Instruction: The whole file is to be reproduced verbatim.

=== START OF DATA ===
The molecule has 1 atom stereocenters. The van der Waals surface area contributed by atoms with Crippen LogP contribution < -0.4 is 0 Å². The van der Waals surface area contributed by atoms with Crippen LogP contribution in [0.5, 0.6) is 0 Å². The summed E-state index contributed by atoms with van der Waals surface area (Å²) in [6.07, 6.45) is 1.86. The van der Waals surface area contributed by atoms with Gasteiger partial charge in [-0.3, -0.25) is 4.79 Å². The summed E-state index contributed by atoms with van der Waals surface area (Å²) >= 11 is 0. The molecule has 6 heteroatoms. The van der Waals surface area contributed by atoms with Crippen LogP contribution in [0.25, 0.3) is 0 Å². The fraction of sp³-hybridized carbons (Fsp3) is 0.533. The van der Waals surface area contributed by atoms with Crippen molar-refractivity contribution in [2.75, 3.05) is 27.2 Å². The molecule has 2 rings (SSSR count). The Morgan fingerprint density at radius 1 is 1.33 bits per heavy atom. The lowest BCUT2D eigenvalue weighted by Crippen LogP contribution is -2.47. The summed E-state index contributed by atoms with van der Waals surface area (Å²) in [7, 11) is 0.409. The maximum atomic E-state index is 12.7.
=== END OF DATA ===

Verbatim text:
The molecule has 1 atom stereocenters. The van der Waals surface area contributed by atoms with Crippen LogP contribution < -0.4 is 0 Å². The van der Waals surface area contributed by atoms with Crippen LogP contribution in [0.5, 0.6) is 0 Å². The summed E-state index contributed by atoms with van der Waals surface area (Å²) in [6.07, 6.45) is 1.86. The van der Waals surface area contributed by atoms with Gasteiger partial charge in [-0.3, -0.25) is 4.79 Å². The summed E-state index contributed by atoms with van der Waals surface area (Å²) >= 11 is 0. The molecule has 6 heteroatoms. The van der Waals surface area contributed by atoms with Crippen LogP contribution in [0.25, 0.3) is 0 Å². The fraction of sp³-hybridized carbons (Fsp3) is 0.533. The van der Waals surface area contributed by atoms with Crippen molar-refractivity contribution in [2.75, 3.05) is 27.2 Å². The molecule has 2 rings (SSSR count). The Morgan fingerprint density at radius 1 is 1.33 bits per heavy atom. The lowest BCUT2D eigenvalue weighted by Crippen LogP contribution is -2.47. The summed E-state index contributed by atoms with van der Waals surface area (Å²) in [7, 11) is 0.409. The maximum atomic E-state index is 12.7.